As Chris Berry noted in his recent post on personas and market segments, the intent is to impart a sense of empathy. While I would agree with this statement I think there is even more to it. Personas should evolve. That is, as new information comes to light that information should be incorporated into the personas. One might also find the information does not fit one of the persona types and so a new persona must be created.
Personas arise out of a lot of research – some of it quantitative, some of it qualitative. They act as archetypes to aid in decision making and act as stand-ins for real users. Some companies feel personas are flaky, like having imaginary friends and only stop at the archetype level of persona development. However, there is real value in creating a story around a persona.
Bob is 52 years old and works as a mechanic with an organisation offering road service to customers when their car breaks down. He has worked in the job for the past 12 years and knows it well. Many of the younger mechanics ask Bob for advice when they meet up in the depot as he always knows the answer to tricky mechanical problems. Bob likes sharing his knowledge with the younger guys, as it makes him feel a valued part of the team.
Now that is much easier to relate to than: Males, ages 44-46 years old. Median income of $46,000. Limited computer experience.
And as Chris noted, personas don’t always work. But is that the fault of the persona or the fault of the person using it? If the persona is based on real data then I have a hard time thinking of how it couldn’t help. But if that persona is based off of rapidly changing information, or erroneous information then it could do a tremendous amount of harm.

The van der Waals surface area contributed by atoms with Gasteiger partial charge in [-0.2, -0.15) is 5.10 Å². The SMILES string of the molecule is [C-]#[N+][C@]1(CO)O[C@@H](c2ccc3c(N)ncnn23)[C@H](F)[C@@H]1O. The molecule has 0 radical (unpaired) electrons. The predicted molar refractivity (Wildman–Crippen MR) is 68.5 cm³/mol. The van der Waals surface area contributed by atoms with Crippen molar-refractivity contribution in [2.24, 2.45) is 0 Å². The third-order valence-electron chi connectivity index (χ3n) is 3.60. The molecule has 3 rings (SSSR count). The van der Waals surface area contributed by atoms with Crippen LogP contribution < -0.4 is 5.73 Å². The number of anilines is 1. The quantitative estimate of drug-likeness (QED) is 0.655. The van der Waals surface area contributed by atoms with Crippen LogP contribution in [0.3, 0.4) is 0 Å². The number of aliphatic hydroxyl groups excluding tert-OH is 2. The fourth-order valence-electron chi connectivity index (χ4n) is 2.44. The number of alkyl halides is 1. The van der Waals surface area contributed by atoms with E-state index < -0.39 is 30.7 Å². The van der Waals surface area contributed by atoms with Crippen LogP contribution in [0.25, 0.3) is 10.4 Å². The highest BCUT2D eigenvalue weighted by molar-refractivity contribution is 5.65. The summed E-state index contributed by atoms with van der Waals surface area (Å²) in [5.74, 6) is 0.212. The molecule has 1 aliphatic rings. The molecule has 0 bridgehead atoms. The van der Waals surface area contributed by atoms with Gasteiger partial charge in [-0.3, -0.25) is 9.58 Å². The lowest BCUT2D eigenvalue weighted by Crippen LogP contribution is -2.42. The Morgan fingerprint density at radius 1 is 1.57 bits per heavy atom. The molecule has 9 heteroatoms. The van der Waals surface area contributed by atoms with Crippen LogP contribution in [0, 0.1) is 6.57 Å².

What would happen if you noted that a new group arose? There was a segment that either newly developed or wasn’t fully realized at the time of persona creation? You would need to either incorporate that data into Bob, or create a new persona.
The issue behind it all is that the web isn’t static, it is constently changing. Ever heard of AOL? Of course you have. Know anyone still using it? Probably not. What about MySpace? Also there is the inevitable the march of time. Your persona for Bob has his age at 52. In five years time, will Bob still be useful? Probably the difference between 52 and 57 isn’t that large. But what if your target demographic is 22? There is a much larger difference between the interestes of a 22 year old and a 27 year old.
9 months ago the median age of someone using twitter was 18-24 years old, that is slowly slipping into a older demographic 25-34 years old
In conclusion, use personas but don’t let them get stagnent, your personas represent people and people change.